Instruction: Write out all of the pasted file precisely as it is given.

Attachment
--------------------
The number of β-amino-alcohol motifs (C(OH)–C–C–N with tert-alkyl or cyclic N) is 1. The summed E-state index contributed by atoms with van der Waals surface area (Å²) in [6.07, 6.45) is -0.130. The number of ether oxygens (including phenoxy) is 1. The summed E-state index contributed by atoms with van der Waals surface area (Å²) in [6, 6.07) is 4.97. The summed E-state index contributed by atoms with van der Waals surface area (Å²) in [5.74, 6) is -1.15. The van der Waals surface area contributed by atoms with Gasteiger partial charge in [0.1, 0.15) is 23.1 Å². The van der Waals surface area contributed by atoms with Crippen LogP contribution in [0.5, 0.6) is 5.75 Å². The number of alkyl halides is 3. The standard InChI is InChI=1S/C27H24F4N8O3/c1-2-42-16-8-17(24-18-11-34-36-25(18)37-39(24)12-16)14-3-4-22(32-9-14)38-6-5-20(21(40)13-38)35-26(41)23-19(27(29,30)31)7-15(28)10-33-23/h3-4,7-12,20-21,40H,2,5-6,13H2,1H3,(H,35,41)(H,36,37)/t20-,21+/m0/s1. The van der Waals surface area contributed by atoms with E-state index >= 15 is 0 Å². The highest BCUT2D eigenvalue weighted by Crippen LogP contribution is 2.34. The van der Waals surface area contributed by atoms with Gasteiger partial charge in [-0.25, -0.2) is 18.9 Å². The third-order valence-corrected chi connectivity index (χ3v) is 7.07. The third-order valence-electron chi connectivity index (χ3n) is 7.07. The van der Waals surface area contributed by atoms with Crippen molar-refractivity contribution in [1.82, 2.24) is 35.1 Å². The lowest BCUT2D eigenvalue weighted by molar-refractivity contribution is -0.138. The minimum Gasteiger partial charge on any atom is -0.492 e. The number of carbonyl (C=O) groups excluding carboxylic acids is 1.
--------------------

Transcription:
The number of β-amino-alcohol motifs (C(OH)–C–C–N with tert-alkyl or cyclic N) is 1. The summed E-state index contributed by atoms with van der Waals surface area (Å²) in [6.07, 6.45) is -0.130. The number of ether oxygens (including phenoxy) is 1. The summed E-state index contributed by atoms with van der Waals surface area (Å²) in [6, 6.07) is 4.97. The summed E-state index contributed by atoms with van der Waals surface area (Å²) in [5.74, 6) is -1.15. The van der Waals surface area contributed by atoms with Gasteiger partial charge in [0.1, 0.15) is 23.1 Å². The van der Waals surface area contributed by atoms with Crippen LogP contribution in [0.5, 0.6) is 5.75 Å². The number of alkyl halides is 3. The standard InChI is InChI=1S/C27H24F4N8O3/c1-2-42-16-8-17(24-18-11-34-36-25(18)37-39(24)12-16)14-3-4-22(32-9-14)38-6-5-20(21(40)13-38)35-26(41)23-19(27(29,30)31)7-15(28)10-33-23/h3-4,7-12,20-21,40H,2,5-6,13H2,1H3,(H,35,41)(H,36,37)/t20-,21+/m0/s1. The van der Waals surface area contributed by atoms with E-state index >= 15 is 0 Å². The highest BCUT2D eigenvalue weighted by Crippen LogP contribution is 2.34. The van der Waals surface area contributed by atoms with Gasteiger partial charge in [-0.25, -0.2) is 18.9 Å². The third-order valence-corrected chi connectivity index (χ3v) is 7.07. The third-order valence-electron chi connectivity index (χ3n) is 7.07. The van der Waals surface area contributed by atoms with Crippen molar-refractivity contribution in [1.82, 2.24) is 35.1 Å². The lowest BCUT2D eigenvalue weighted by molar-refractivity contribution is -0.138. The minimum Gasteiger partial charge on any atom is -0.492 e. The number of carbonyl (C=O) groups excluding carboxylic acids is 1.